North Sea decommissioning: a turning point lies ahead
By Romana Adamcikova, Senior Research Analyst, Upstream Research – North Sea, and Nouran Ezzat, Senior Manager EMEA Growth Strategy, PowerAdvocate.
Decommissioning spend in the North Sea is set to top £16 billion over the next decade as facilities and reservoirs cease production. But in the wake of the oil price crash, the need to make cost savings and preserve cash flow has never been greater.
Wood Mackenzie and sister company PowerAdvocate have collaborated to identify the major costs in decommissioning projects and where operators can make material savings. To read the full insight fill in the form on this page. Or read on for an introduction.
A turning point for decommissioning
Capital intensive, with no inherent financial return, decommissioning projects are often pushed down the priority list by operators in favour of cash flow – even if it means producing at a loss.
But these projects can’t be put off forever. The next decade will be a turning point, as decommissioning spend is expected to exceed capital expenditure in the North Sea as more platforms wind down operations due to technical, safety and cost factors.
As more fields are depleted, supply of vessels and services will tighten, increasing costs and causing delays. The industry has already driven down decommissioning cost estimates in the last two years, but to project their margins, operators are looking for more.
Knowing where the money goes
A typical decommissioning project spans 10 years or more, so it’s easy for them to overrun. To improve cost management, operators need more detail about the spending hotspots over the course of a project.
The key is in the data. Analysing project lifetime spend, from cessation of production (CoP) through to site remediation, gives vital up clues.
The greatest proportion of costs by far goes on well plugging and abandoning (P&A) activities, which make up nearly half of a typical budget, according to PowerAdvocate’s proprietary spend data. But other areas see significant spending too. Operators can expect to spend on average 12% on removing topside structures, and around the same proportion on running costs from CoP onwards.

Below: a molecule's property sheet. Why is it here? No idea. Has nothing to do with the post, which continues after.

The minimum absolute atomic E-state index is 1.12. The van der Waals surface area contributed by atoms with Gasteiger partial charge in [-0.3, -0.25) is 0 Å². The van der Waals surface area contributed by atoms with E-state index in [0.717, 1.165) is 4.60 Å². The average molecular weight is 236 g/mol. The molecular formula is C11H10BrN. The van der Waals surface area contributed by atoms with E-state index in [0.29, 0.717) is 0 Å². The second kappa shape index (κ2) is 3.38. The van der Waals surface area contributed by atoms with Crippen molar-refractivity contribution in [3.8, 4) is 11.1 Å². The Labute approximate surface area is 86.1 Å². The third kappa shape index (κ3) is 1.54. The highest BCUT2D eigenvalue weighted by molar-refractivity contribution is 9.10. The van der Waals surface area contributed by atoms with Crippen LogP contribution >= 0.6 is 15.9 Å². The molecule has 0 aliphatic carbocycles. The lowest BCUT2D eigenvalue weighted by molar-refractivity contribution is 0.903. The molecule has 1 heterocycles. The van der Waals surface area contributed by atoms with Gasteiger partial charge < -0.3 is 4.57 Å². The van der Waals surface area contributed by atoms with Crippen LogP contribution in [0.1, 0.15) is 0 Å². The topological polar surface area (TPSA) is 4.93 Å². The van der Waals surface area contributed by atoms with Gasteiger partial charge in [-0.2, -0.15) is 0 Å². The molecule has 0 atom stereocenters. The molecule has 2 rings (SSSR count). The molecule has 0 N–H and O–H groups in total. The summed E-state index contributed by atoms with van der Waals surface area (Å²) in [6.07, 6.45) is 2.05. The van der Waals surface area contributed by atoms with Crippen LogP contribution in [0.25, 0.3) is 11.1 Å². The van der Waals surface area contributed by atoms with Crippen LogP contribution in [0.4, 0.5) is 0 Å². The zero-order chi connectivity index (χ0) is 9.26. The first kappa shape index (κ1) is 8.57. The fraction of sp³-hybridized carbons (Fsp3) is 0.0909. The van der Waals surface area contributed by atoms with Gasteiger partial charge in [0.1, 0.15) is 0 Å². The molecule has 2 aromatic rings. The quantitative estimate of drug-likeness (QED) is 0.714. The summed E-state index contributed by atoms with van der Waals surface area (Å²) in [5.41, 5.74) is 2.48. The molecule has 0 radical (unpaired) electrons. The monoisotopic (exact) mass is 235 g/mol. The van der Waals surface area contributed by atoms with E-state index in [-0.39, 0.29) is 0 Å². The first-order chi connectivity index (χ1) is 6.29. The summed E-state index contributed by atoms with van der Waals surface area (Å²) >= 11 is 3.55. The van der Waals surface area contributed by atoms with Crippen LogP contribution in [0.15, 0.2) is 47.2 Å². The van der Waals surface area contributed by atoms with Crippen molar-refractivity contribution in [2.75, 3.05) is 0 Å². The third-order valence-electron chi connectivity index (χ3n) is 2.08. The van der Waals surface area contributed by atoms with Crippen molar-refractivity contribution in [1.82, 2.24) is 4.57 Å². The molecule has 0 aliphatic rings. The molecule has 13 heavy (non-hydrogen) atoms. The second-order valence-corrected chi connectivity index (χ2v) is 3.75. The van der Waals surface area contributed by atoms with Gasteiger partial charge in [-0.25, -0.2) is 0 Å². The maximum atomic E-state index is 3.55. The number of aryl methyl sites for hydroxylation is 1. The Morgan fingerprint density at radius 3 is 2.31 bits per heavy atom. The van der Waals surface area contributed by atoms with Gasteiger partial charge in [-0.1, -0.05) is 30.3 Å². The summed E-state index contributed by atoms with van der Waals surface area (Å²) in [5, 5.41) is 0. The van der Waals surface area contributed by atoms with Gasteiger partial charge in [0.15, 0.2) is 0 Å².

Getting a clearer picture on risk
How should operators manage costs over a project lifetime? Ever-present risks, such as potential delays from environmental challenges on subsea work or discovery of hazardous material are combined with those which are harder to forecast, like a fall in the oil price or global pandemic.
Again, operators can look towards the data for insight. Deeper analysis and modelling of individual cost drivers means it is easier to learn lessons from previous strategies and identify cost savings.
This goes for live decommissioning projects, which can include bundling decommissioning and non-decommissioning operations, but also enables more efficient advanced planning, as operators calculate the timing and work breakdown structure well ahead of CoP.
Ultimately, following the data gives operators a clearer picture of what’s over the horizon and allows them to adopt a more dynamic and proactive approach. This will be essential as decommissioning in the North Sea gathers pace.
Decommissioning in the UK: the cash flow vs. cost savings operator dilemma
Fill in the form at the top of the page to read the full insight, combining the proprietary datasets and analysis of sister companies Wood Mackenzie and PowerAdvocate.
Find out how we:
- Track potential budget movements by creating a ‘project-should-cost trend’
- Create cost hierarchies and detailed cost breakdowns for each service area
- Use cost-modelling tools to target live projects and long-term planning.